"I told myself that I didn’t believe any of that shit, but there it was, repeated to me day after day after day. And when you’re surrounded by a bunch of mostly strangers experiencing the same thing, unable to call home, tethered to routine on ranchland miles away from anybody who might have known you before, might have been able to recognize the real you if you told them you couldn’t remember who she was, it’s not really like being real at all. It’s plastic living. It’s living in a diorama. It’s living the life of one of those prehistoric insects encased in amber: suspended, frozen, dead but not, you don’t know for sure."
I really liked this book, and writing up this review I had to amend my original rating - as is the sign of any good book that makes you think.
The Miseducation of Cameron Post was advertised as a YA novel, and maybe it is one, but I did not read it as such. Cameron is in her early teens when the story begins in 1989. What struck me from the outset of the story is how sensitive the narration was to the time it is set in. There are a lot of references to music and tv programmes of the time but they are not used to club you over the head and make you feel the time period. In fact, when we get to know Cameron and her family, the book very much made me anticipate what their day to day routines would have looked like before the narration tells us about it.
I guess the story resonated with me in that way because the fictional Cameron in 1989 is only a couple of years older than me. Like Cameron, I spent my afternoons roaming around with friends whilst my grandparents watched Perry Mason and Matlock. Anyway, this is probably where the similarities end, but to me it illustrates that The Miseducation of Cameron Post is not strictly a YA novel, but also one written for a generation of parents who may have had difficulties to deal with Cameron's generation, and my generation, growing up at that time. I will come back to this point a little later.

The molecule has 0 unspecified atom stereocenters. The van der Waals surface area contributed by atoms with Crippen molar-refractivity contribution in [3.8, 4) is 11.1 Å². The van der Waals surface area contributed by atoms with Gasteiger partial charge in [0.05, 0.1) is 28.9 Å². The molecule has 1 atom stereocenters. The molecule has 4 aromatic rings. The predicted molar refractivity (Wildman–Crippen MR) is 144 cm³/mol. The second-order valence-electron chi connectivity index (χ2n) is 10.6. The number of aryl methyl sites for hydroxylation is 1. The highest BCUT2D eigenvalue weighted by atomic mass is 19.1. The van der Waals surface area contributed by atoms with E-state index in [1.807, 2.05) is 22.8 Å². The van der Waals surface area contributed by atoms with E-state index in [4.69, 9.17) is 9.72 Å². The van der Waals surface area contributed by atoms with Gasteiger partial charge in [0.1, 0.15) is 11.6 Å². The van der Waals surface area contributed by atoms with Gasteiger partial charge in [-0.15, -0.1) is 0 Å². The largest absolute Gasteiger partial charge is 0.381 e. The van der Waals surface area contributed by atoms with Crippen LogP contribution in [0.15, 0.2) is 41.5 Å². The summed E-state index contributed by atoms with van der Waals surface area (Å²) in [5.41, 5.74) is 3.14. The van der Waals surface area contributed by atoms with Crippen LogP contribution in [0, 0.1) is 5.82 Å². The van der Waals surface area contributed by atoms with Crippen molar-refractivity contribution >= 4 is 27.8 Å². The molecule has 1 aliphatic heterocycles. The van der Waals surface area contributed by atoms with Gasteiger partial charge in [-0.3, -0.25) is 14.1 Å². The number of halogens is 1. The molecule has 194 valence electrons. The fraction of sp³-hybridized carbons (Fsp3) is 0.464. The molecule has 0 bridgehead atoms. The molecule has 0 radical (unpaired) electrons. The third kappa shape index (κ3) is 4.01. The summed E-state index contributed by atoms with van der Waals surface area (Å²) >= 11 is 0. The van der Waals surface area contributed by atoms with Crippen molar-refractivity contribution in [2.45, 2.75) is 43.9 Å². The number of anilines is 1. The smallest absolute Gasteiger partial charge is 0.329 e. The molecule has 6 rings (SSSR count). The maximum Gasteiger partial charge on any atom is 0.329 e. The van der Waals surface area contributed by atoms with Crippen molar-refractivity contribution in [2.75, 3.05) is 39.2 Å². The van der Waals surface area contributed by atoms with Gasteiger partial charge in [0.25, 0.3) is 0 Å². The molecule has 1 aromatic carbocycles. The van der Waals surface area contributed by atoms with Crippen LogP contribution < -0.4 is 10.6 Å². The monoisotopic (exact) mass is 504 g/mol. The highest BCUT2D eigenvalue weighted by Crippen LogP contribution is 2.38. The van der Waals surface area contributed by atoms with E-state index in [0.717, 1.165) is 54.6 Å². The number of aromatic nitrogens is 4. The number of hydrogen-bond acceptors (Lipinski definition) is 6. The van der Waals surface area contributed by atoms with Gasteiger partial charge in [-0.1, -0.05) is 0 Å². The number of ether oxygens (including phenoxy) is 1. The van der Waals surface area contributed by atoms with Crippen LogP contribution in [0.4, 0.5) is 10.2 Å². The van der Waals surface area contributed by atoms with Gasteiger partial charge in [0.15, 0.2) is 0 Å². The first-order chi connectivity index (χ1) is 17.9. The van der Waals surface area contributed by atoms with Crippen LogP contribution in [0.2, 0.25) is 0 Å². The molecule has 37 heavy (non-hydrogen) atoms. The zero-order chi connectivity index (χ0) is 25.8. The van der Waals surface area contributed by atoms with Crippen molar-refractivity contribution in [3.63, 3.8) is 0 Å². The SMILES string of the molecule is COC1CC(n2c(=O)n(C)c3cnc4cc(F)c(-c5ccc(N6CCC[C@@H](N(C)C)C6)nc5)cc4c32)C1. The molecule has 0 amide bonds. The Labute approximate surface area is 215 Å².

It's difficult to discuss the book without giving away much of the story, so if you don't want to read spoilers - stop here.
Cameron is gay and much of the first half of the book deals with the story of a teenager who comes to terms with her sexuality. It also deals with the story of a teenager who has lost her parents and has to come to terms with loss and grief.
As a movie fan Cameron seeks a lot of comfort in films and music.
"But if renting all those movies had taught me anything more than how to lose myself in them, it was that you only actually have perfectly profound little moments like that in real life if you recognize them yourself, do all the fancy shot work and editing in your head, usually in the very seconds that whatever is happening is happening. And even if you do manage to do so, just about never does anyone else you’re with at the time experience that exact same kind of moment, and it’s impossible to explain it as it’s happening , and then the moment is over."